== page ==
From the creators of Cycling to Save Money, Cycling to Save the Environment and Cycling to Burn Calories, we now present Cycling: A Way to Escape the Concrete Jungle. This age-old way of transportation, activity or sport if you will, offers a wealth of options for both absolute beginners and seasoned riders. One of them is mountain biking—a seriously demanding and exciting subdivision of cycling.
Mountain biking is a sport involving cycling off-road, usually over rough and challenging terrain, not necessarily in the mountains. With no annoying honks, toxic fumes, unruly pedestrians, unleashed dogs and wild car doors popping out of nowhere, it’s clear why mountain biking is becoming increasingly popular. But can you just hop on your good ol’ commuter bike and hit the trails? Yes, you can, but it probably won’t be quite an enjoyable experience.
Going beyond the asphalt takes special skill, technique and of course, equipment. Furthermore, getting ready for mountain biking takes a great deal of knowledge. Rigid, hardtail or full suspension? Trail, cross-country, enduro or downhill? Keep reading and get the lowdown.
Intro Into the Styles of Mountain Biking
Whether you’re looking to reconnect with nature, get competitive or get your adrenaline fix, mountain biking is welcoming of all enthusiasts with its four basic disciplines, including:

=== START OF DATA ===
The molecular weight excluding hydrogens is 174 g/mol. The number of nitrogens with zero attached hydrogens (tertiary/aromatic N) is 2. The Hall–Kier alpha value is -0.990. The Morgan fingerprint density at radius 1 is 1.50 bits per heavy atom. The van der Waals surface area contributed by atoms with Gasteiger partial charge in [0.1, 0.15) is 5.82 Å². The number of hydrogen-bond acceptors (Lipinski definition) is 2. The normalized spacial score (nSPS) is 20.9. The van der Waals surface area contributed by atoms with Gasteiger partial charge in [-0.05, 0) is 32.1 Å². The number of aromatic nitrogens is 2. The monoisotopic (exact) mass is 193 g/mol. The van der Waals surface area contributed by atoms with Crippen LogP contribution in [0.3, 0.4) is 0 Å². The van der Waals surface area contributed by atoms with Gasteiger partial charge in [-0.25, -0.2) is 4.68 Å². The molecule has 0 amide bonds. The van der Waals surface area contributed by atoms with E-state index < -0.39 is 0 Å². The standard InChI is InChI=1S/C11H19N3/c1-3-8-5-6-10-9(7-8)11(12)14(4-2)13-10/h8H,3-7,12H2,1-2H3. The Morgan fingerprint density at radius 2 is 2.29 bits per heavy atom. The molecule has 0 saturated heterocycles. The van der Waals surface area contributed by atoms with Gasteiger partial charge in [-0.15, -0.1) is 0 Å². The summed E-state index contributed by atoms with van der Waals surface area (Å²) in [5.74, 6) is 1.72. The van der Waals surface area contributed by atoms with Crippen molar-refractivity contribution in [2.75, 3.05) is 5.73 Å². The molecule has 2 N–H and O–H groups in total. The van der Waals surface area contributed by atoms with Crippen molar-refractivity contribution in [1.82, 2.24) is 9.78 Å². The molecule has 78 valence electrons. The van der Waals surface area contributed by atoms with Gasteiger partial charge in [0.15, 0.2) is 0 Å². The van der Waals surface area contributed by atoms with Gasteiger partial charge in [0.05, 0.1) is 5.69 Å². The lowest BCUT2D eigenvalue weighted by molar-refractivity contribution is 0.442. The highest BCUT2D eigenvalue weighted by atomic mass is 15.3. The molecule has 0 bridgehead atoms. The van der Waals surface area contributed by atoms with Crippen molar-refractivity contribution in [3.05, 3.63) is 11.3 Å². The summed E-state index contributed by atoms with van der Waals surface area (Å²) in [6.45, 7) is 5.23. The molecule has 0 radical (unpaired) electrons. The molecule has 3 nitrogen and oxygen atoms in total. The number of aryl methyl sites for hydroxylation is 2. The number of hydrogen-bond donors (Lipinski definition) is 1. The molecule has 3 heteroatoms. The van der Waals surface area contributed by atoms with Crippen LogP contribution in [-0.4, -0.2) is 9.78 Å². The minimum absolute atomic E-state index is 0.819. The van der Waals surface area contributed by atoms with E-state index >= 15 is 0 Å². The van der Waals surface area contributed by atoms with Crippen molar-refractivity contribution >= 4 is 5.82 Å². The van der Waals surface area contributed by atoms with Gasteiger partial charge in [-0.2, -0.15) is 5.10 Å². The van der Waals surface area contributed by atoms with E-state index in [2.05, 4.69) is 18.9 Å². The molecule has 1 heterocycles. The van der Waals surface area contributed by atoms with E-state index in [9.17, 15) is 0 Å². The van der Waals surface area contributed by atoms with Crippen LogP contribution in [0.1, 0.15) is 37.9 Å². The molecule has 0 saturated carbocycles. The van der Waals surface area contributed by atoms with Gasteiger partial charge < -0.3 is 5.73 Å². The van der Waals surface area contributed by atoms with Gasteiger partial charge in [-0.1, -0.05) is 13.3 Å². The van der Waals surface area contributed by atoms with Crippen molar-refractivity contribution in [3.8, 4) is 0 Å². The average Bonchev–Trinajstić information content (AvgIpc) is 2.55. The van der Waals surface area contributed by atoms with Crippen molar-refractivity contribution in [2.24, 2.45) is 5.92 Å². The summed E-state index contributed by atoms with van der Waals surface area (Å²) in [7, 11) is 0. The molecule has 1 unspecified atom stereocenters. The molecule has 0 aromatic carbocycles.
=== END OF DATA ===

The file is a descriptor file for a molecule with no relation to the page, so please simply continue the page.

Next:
The most popular and beginner-friendly of the bunch, trail biking, involves a mixture of climbs, jumps and descents. Trail mountain cycles are designed to provide a perfect balance of weight and efficiency, so you can have an enjoyable experience going uphill, downhill or getting air time. If you’re looking for a versatile bike you can ride to work, around the city and in the mountains, you should look for a trail MTB.
With pedalling performance and climbing prowess at its core, cross-country biking is rather demanding. If you’re looking to ride fast and don’t mind putting in hard work going uphill, this discipline may be right for you. Cross-country or XC mountain cycles are ultra-lightweight and built for efficiency and speed.
If you’re into a lung-busting, leg-burning, calorie-torching experience, all-mountain/enduro biking may just be your cup of tea. Enduro MTBs are built to withstand steep descents while being light enough to help you conquer uphill challenges.
A thrill-seeker, eh? Going downhill will certainly get your heart racing. If you have absolutely no interest in putting the pedal to the metal going uphill, you should consider this discipline. Downhill bikes are robust and durable, designed to handle steep, gnarly terrains and high speeds. Beware though, there’s not much versatility coming out of this type of MTB since it’s built to go down and down only.
The Importance of Having the Right Bicycle for the Job
Finding the right MTB for your needs is crucial for the overall experience. So, how many types of MTB are there? Depending on their suspension, when browsing or shopping for mountain cycles you’ll come across different types.